“His position as head of the company will see him play a role in supporting innovation and accelerating the development of Tag Heuer, as he has done with the launch of the latest Connected watch after piloting the entire design phase,” LVMH said.
Bernard Arnault (pictured) said his son’s appointment “comes as an affirmation of his achievements at TAG Heuer, where he succeeded in combining innovation, heritage and savoir-faire within this historic brand.”
The patriarch routinely nurtures his children’s business experience by finding them senior positions within the €53.7 billion ($60 billion) LVMH empire at young ages. Eldest Delphine Arnault, 45, director and executive vice president of Louis Vuitton, has been a member of the LVMH board since 2003, the first woman and youngest person around the table. Brother Antoine Arnault, 42, started his career in advertising at Louis Vuitton. In 2005, he was nominated to the board and became director of communications in 2007. Brother Alexandre Arnault, 28, was made chief executive and president of upmarket luggage brand Rimowa since it was acquired by LVMH in 2017. Perhaps these baptisms of fire will help the founder choose his successor.
Next gen James Ferragamo steps aside for trusted adviser as Ferragamo faces the post-Covid-19 future
James Ferragamo, grandson of celebrity shoemaker Salvatore Ferragamo, has made way for the return of former chief executive Michele Norsa to the board as the family focuses on the big picture for their Italian luxury goods company.
Giacomo (James) Ferragamo (pictured), 48, is the twin son of Ferruccio Ferragamo, 71, chairman of Salvatore Ferragamo, and grandson of the late Salvatore Ferragamo who founded the Florentine brand in 1927. James Ferragamo resigned as a board member at a meeting chaired by his father on 27 May to free up the seat. He will continue as brand and product and communication director, described by the group as “an increasingly key area at a time of profound changes caused by the ongoing pandemic emergency.” He was confirmed as manager with strategic responsibilities in the context of the stock exchange regulations applicable to the company.
Michele Norsa (pictured), also 71, was co-opted onto the board as director and executive deputy chairman of the company with regulatory approvals and assumed the executive powers previously exercised by Ferruccio Ferragamo, who continues as chairman.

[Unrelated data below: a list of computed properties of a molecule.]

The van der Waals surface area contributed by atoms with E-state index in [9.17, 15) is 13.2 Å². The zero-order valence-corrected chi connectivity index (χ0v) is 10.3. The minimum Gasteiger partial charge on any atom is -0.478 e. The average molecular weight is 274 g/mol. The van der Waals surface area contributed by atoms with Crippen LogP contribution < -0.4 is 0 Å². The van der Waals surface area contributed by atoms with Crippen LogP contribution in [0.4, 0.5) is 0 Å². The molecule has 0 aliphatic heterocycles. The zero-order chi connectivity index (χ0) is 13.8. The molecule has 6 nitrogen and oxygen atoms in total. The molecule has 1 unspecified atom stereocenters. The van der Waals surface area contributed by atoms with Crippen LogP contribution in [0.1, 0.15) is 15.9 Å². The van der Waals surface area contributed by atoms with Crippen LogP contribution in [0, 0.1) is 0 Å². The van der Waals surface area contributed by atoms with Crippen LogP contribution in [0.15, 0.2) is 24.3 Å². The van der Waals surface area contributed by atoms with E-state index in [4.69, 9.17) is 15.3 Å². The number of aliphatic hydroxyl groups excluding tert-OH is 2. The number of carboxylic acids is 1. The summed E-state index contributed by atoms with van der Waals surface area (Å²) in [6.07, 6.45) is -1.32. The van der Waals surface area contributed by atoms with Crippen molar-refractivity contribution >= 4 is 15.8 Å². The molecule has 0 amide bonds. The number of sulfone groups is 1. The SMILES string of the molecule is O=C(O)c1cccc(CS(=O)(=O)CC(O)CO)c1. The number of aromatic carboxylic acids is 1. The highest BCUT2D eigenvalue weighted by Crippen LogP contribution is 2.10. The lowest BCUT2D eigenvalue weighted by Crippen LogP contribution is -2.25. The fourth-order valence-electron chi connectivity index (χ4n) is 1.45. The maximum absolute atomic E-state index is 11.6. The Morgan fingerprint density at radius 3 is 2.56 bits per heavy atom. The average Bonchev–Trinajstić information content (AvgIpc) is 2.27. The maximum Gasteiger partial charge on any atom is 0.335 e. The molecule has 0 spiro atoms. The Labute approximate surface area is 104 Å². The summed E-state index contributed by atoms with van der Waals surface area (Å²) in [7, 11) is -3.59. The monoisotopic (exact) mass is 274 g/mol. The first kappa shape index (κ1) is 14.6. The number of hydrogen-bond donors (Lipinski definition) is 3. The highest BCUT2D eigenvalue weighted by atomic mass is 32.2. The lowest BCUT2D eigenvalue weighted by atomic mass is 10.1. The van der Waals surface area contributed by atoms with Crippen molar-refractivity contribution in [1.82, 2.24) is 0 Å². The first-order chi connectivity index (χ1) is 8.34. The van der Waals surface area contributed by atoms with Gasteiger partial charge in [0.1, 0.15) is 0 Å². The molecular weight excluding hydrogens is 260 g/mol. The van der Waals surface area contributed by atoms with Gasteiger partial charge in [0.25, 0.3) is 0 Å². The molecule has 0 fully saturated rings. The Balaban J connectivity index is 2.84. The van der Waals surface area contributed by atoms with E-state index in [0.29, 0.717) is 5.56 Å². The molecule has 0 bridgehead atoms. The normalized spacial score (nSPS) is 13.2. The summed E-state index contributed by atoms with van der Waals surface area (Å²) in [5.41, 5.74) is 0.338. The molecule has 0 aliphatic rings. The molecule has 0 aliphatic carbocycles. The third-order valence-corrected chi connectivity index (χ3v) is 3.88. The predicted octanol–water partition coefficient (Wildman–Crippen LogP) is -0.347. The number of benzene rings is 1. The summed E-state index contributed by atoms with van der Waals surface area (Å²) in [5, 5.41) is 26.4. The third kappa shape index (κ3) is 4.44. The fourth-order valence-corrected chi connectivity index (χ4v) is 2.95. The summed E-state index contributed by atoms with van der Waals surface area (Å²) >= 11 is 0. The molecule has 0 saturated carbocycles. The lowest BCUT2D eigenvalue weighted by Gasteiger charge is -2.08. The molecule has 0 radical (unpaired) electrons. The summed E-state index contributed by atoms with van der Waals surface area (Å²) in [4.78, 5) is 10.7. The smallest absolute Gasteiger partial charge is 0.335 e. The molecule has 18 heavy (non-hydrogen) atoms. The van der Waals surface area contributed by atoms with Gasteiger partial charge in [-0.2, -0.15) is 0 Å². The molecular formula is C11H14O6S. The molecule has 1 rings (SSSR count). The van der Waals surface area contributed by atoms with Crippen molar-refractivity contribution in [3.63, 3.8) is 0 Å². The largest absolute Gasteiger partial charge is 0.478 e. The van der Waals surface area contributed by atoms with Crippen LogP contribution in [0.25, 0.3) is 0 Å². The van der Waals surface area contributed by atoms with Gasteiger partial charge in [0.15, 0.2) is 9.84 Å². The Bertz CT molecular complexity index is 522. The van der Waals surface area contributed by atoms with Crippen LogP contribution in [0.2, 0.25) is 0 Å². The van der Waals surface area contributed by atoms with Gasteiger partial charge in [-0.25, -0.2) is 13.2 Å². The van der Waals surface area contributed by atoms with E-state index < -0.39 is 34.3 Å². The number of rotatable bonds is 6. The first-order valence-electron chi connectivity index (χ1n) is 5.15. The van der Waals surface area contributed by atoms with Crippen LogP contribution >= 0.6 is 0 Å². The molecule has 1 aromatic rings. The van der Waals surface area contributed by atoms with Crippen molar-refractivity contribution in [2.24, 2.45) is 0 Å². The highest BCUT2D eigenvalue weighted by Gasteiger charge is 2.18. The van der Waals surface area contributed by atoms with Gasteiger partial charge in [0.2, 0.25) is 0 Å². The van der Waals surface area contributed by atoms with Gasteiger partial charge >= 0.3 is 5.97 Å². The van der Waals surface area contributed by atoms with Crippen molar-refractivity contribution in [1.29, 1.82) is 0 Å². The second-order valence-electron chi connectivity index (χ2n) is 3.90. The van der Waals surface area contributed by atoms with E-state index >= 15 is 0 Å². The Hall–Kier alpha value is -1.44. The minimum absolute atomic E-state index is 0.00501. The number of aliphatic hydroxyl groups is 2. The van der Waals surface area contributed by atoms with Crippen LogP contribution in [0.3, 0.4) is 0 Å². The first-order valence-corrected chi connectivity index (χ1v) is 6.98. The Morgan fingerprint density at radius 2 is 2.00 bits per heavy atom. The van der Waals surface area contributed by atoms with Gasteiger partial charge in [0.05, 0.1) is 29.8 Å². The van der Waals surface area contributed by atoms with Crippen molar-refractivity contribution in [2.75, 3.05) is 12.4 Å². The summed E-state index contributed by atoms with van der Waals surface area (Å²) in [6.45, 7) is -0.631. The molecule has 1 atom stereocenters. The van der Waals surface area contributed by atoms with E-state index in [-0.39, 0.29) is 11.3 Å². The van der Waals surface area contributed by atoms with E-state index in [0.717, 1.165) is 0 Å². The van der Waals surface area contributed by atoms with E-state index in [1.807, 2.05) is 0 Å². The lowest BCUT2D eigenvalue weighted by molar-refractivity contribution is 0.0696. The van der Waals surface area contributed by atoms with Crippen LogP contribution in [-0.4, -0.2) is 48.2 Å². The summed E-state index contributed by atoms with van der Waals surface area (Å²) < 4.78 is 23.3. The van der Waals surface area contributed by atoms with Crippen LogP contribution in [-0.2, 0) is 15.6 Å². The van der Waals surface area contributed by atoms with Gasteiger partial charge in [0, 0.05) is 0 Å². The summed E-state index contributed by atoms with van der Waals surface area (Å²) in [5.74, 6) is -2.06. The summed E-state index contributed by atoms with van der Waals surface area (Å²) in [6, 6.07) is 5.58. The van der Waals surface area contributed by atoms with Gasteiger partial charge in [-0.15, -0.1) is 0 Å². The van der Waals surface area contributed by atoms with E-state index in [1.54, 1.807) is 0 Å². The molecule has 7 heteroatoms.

The group said Norsa was a manager with outstanding experience and knowledge of the luxury sector. He was the family’s chief executive from 2006 until his amicable departure in 2016 to spend more time with his own family and pursue different professional interests. His new role involved co-operation with Micaela le Divelec Lemmi, 51, the present chief executive, in implementing the company's strategic plans.
“When it comes to these big multigenerational families, I try and re-establish the equality of different families and the first thing I do is give off the impression of being absolutely above any kind of politics and being completely independent, even from the principal,” Norsa told CampdenFB last year.
The Ferragamo family has decided to focus on strategic guidance and planning of the group with all executive roles covered by professional managers, the group said.
With 4,000 employees and 652 stores, the Ferragamo Group makes and sells shoes, leather goods, apparel, fragrances, eyewear and watches worldwide. Group sales were €1.38 billion ($1.53 billion) in 2019. However, the group suffered a €41 million ($46.5 million) loss in the first quarter of 2020 against a €11 million profit in the same period of 2019 due to the impacts of the coronavirus crisis. Share prices continued to climb since the announcement of Norsa’s return.
Up to three family members from the third generation were allowed to work in the family business, as James Ferragamo told CampdenFB earlier.